“The exact number of clothes in the heap and the number that may be picked up with each grasp cannot be determined precisely,” write University of California, Berkeley, computer scientist Siddarth Srivastava and his coauthors. “Doing the laundry thus represents a challenging planning problem.” When you start loading dirty t-shirts into a hamper, you may not know how many there are, or how many trips to the washer you’ll need to take. This probably doesn’t bother you too much. But a robot would prefer to know what it’s doing before it starts. Read More
Minnesota is the “Land of 10,000 Lakes,” at least 13 of which are named Clear. But some of these lakes are clearer and cleaner than others. Does that matter to the tourists who visit them? Researchers found an easy way to answer this question by taking a deep dive into Flickr.
Bonnie Keeler, a scientist at the University of Minnesota’s Institute on the Environment, explains that it’s important to measure how the public is using various lakes, rivers and streams. Agencies that are trying to protect these resources, for example, would love to know that the cost of cleaning up a lake is balanced by the benefit of extra tourism. “We assume that tourists and other users prefer higher quality sites and pristine systems,” Keeler says. But it’s tough to prove, especially in the developing world. Surveying people about their vacations is expensive and hard to do on a large scale.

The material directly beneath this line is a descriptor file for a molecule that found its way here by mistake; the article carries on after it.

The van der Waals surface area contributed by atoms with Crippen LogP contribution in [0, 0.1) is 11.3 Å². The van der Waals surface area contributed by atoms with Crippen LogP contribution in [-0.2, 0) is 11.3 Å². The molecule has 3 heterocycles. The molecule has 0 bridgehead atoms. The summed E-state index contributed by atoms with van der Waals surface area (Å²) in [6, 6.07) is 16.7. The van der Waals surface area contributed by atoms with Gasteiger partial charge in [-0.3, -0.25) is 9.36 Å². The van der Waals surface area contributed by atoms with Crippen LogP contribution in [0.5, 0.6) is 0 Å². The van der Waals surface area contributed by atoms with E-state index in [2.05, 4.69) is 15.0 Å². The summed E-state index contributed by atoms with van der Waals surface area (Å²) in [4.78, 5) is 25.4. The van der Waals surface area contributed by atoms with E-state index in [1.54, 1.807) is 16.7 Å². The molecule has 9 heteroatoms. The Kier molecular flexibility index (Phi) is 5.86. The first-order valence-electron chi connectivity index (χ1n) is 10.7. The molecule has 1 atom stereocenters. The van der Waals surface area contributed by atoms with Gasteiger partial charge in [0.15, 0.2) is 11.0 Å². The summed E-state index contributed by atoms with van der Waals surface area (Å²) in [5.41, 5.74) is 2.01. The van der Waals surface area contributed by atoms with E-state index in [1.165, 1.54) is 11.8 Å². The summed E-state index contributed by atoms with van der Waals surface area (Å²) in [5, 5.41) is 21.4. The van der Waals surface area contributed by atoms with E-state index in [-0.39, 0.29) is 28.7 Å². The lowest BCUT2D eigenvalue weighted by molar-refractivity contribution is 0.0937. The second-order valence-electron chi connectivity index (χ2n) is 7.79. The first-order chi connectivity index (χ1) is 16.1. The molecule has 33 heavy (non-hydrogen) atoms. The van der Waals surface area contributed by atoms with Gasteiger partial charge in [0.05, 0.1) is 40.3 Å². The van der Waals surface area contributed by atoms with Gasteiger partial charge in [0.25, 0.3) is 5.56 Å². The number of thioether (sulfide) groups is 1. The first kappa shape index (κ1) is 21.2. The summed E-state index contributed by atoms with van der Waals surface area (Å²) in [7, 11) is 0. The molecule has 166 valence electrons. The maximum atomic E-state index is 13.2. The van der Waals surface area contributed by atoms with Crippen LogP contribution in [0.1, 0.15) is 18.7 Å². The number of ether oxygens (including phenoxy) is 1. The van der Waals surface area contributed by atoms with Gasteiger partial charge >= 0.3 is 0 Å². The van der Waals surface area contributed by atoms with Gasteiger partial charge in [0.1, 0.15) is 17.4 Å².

So Keeler and her coauthors tried to get the information without asking anyone. Instead, they asked people’s photo albums. Read More
We’ve all been there: it’s easy enough to follow our plans to exercise and eat healthily, until suddenly it’s 4:30 in the afternoon and we’re ready to plunge our faces into the first dandelion we see. Honeybees, like humans, can exert self-control when making decisions about food. But when they get hungry enough, that control buzzes right out the window.
For a bee, of course, self-control isn’t about Pilates and salads. Worker honeybees mostly consume nectar. When they get back to the hive they regurgitate that food and share it with the other bees. A responsible worker bee should choose the best nectar sources—not just settle for the first flower she finds—and communicate where they are to her sisters back home.
Researchers have found that honeybees show self-control. They’ll hold out for a larger or sweeter nectar reward instead of drinking a smaller or less sweet reward immediately. But will bees always choose the good of the colony over their own needs? If a bee is hungry enough, will she lower her standards? Read More
Imagine you’re on a particularly boring leg of a road trip and you start counting houses. You pass through long stretches of country without counting anything. When you do see houses, they’re clustered into towns, and may have spacious yards with tire swings. As you approach a city (finally!), rows of houses appear at regular intervals instead of clumping. And in the heart of the city they shrink into little apartments that go by too fast for you to count. European rabbits, it turns out, build their homes in a similar way—and since these animals are disappearing in the countryside, understanding their urban planning strategy matters to humans trying to conserve them.
Hunting, habitat loss, and disease have driven down populations of European rabbits (Oryctolagus cuniculus) in the countrysides of western Europe. Yet rabbit populations in some German cities are, well, hopping. Read More